The question thus is always: “Did the State or its agents purport to act catastrophically or subject to the ordinary course of the law”?

This question was posed in Secretary of State in Council in India v. Kamachee Boye Sahaba, (1859) 14 Moo. P.C. 227 M.I.A. 476 by Lord Kingsdown in the following words:

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“What was the real character of the act done in this case? Was it a seizure by arbitrary power on behalf of the Crown of Great Britain, of the dominions and property of a neighbouring State, an act not affecting to justify itself on grounds of Municipal Law, or was it, in whole or in part, a possession taken by the Crown under colour of legal title of the property of the late Rajah of Tanjore, in trust for those who, by law, might be entitled to it on the death of the last pos­sessor?

If it were the latter, the defence set up, of course, has no foundation”.

It was further observed:

“The general principle of law cannot, with any colour of reason, be disputed. The transactions of independent State between each other are governed by other laws than those which municipal courts administer. Such courts have neither the means of deciding what is right nor the power of enforcing any decision which they make.”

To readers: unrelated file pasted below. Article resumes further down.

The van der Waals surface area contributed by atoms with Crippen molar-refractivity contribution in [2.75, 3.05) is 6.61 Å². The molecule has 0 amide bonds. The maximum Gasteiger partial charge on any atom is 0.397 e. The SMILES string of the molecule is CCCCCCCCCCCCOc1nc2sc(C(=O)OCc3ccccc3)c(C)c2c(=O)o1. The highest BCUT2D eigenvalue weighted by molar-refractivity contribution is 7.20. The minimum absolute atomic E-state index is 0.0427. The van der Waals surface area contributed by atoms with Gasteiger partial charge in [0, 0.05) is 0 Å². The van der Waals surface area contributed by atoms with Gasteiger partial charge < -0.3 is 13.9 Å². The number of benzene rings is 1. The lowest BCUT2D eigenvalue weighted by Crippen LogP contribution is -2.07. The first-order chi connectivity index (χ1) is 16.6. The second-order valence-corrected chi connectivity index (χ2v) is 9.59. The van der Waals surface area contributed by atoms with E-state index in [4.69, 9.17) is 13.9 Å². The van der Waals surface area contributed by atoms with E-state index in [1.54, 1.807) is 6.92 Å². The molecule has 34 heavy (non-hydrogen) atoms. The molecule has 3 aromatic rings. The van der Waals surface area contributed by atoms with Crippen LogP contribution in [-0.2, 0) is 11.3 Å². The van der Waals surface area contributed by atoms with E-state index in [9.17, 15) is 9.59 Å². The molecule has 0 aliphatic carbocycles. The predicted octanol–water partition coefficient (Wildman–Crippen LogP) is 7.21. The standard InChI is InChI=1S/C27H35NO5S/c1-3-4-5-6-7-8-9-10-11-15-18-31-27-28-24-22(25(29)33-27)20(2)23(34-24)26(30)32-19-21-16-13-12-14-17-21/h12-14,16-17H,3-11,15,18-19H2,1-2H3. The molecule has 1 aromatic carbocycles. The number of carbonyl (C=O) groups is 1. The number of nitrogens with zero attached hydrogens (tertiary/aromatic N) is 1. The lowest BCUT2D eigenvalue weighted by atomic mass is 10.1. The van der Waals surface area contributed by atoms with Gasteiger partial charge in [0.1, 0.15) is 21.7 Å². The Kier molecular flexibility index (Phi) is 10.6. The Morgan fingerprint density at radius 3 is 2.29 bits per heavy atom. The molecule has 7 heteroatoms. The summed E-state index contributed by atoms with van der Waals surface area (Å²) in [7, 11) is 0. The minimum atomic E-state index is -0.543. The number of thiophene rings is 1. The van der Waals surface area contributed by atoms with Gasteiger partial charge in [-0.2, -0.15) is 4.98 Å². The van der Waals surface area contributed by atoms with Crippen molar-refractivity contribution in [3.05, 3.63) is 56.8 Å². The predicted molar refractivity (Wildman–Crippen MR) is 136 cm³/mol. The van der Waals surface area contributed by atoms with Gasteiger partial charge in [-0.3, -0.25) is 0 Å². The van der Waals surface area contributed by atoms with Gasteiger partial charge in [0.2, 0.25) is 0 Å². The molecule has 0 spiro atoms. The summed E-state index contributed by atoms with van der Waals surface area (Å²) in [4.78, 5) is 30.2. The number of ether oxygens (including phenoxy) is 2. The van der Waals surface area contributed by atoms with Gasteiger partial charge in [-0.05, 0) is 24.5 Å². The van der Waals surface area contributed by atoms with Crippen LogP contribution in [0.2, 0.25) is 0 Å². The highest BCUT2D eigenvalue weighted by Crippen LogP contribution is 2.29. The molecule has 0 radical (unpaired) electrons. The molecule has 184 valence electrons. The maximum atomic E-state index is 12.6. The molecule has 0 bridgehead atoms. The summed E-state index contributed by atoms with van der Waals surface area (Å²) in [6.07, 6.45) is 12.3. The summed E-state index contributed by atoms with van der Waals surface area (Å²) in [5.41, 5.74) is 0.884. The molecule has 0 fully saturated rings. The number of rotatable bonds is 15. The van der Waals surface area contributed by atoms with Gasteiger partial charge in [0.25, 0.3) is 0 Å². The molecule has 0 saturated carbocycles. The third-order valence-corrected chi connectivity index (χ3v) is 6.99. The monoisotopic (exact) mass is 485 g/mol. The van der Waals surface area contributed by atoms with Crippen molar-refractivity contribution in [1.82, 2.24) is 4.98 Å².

This principle has been extended to:

(i) All new territories, whether acquired by:

(a) Conquest,

(b) Annexation,

(c) Cession, or

(d) Otherwise, and

(ii) Rights, contracts, concession, immunities and privileges created by the previous paramount power.

These are held to be not binding on the succeeding power even though, before annexation, it was agreed between the powers that they would be respected.

An act of State in an exercise of sovereign power against an alien and neither intended nor purporting to be legally founded. A defence of this kind does not seek to justify the action with reference to the law but question the very jurisdiction of the courts to pronounce upon the legality or justice of the action.